Cabaret is a gay show. The production includes multiple bisexual characters, plenty of gay and lesbian characters, sometimes an asexual character, arguably a transgender character, and multiple uses of drag. Three years before Stonewall brought the LGBT community to the forefront of people’s minds, Cabaret was already humanizing and defending these historically persecuted people. The original 1966 production featured Joel Grey as a notably asexual character, although this was changed in the 1993 and subsequent productions, where Alan Cumming played up the character’s sexuality. In these later productions, both the Emcee and Cliff are shown to be bisexual- Cliff kisses one of the cabaret boys and implies that they once had an affair, and goes on to rediscover himself as a bisexual rather than gay man. Meanwhile, the Emcee accentuates his sexuality by performing his explicit choreography on both men and women, and by making lusty comments about both. Various other men throughout the show are implied to be queer in some respect through a permeating sense of homoeroticism and physical touching (especially men touching other men on the chest). Yet perhaps the greatest example of both queerness and sexuality throughout the show is the musical number “Two Ladies,” in which the Emcee describes his living situation with two women, and the group sex they’re implied to have. The 1998 and 2014 revivals particularly featured one of the cabaret boys playing a woman, either pulling for a bit of commentary on the sexual openness of ‘38 Berlin, or potentially implying that this second woman is in fact transgender. In discussing the day to day life of the two ladies in the song, both describe traditional gender roles and no reference is given to the existence of drag. Historically, Berlin was an epicenter for queer nightlife at the time, and gender queer and nonconforming people were treated fairly in that respect. Whether or not this was the intended implication, the Emcee was certainly wearing drag during the entr’acte and introduction of the second act. So what does all this queerness do for the show? We can surmise that it’s meant to continue painting characters as “others” in preparation for the eventual rise of Nazism in Germany,  but its greater strength is in giving queer characters depth and meaning. These are not simply token characters; many (at least of the main queer characters) have goals and fears, inner struggles, and symbolic meaning. Cliff particularly learns about the political state of Germany and chooses to flee before the Nazis come to power, and struggles in his relationship with Sally. And the Emcee has a startling symbolic meaning*, which becomes clearer and clearer as the show goes on… During the entr’acte, he makes his symbolization of Nazism evident by saluting Hitler on stage, juxtaposed with his feminine lingerie costuming. Dread begins to creep in as the audience is taken out of the fun and excitement of the Kit Kat Club and reminded where the show is set and what is certain to follow. The first act of the show sets the scene of sexual, stigmatized, and often queer characters, and the second act delivers the message by delving into the Nazism and anti-Semitism that pervaded Weimar Germany.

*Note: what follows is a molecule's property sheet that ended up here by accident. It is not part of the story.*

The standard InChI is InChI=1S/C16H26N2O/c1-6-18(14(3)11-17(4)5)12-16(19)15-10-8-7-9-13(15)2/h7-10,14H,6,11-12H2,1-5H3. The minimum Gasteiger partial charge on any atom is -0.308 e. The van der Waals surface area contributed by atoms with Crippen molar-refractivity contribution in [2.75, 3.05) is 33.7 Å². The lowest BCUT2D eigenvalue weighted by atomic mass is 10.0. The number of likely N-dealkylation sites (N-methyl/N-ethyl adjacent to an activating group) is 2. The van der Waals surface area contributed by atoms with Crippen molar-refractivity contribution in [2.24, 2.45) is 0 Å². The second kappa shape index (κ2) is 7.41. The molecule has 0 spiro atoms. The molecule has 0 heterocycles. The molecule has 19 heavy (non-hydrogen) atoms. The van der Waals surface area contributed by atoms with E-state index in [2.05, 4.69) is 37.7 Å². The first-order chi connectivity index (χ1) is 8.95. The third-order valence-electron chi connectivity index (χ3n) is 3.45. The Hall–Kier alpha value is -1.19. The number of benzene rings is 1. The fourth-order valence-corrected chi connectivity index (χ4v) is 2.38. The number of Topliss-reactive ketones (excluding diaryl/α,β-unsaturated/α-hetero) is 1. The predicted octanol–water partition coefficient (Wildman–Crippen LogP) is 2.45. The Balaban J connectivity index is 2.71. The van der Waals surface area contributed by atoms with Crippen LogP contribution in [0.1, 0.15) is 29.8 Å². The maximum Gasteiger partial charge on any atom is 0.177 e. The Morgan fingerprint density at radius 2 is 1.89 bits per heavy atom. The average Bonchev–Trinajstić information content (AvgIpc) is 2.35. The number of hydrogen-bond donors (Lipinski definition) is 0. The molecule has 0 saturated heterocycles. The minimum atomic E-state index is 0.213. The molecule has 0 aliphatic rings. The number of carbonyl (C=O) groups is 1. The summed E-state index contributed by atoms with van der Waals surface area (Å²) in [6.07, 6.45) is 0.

Cabaret is a Jewish show. The lyrics were written by Fred Ebb, set to music by John Kander, staged by Robert Field, performed originally by Joel Grey, and augmented with a book written by Joe Masteroff, all of whom are Jewish. No doubt it was through their insights that they created the character of Herr Schultz, a German-born Jew and the subject of much anti-Semitism throughout the show. Our first look at this is when Fraulein Kost insinuates (to his face) that he’s greedy and rich, and tries to extort two Reichsmarks out of him. Immediately following this, the Emcee makes his first move representing the Nazis- he enters a darkened stage in a spotlight, sets down a record player, and plays the song “Tomorrow Belongs To Me.” Before reaching the final words, he shuts the record player off and superimposes himself and the Nazi regime into the lyrics of the song, declaring that tomorrow belongs to ME. It’s an unsettling moment to say the least, and one that goes without much explanation for some time. Later, the Emcee, acting outside of the action as more of a ghost or narrator, follows Herr Schultz across the stage during his engagement party. His mischievous smile is foreboding and heart wrenching, signaling to the audience that Herr Schultz’s engagement will not have a happy ending. Sure enough, Fraulein Kost makes another anti-Semitic comment and reveals one Herr Ludwig to be a Nazi. Kost and Ludwig then begin singing a frightening reprise of “Tomorrow Belongs to Me,” causing much of the rest of the party to join in. Schultz, Schneider, and Cliff look on speechless and frozen, in clear understanding of the implications of the song and its significant support. With a cymbal crash at the end of the song, the Emcee appears above the stage and pulls back his black trench coat to reveal a red swastika painted onto his bare backside. The Emcee soon after drops a brick through Schultz’s window in a representation of Kristallnacht, and follows it up with the number, “If You Could See Her.” During the number, the Emcee walks a gorilla dressed as a woman around the stage and sings of her virtues and how society won’t let them be together. It appears entirely out of the blue and frequently elicits confused laughter from the audience before delivering its horrifying last line**, “But if you could see her through my eyes, she wouldn’t look Jewish at all.” Definitively, we now see the Emcee representative of both the queer and/or socially deviant victims of the Nazis, and representative of the Nazis themselves. We’ve seen who is affected and who does the affecting, and have developed empathy for each of the characters, particularly through their different experiences of oppression. But rather than just presenting a sobering tale of the lives lost to the Nazis, Cabaret offers a definitive and powerful message, and suggests a way to prevent repeating the events of WWII.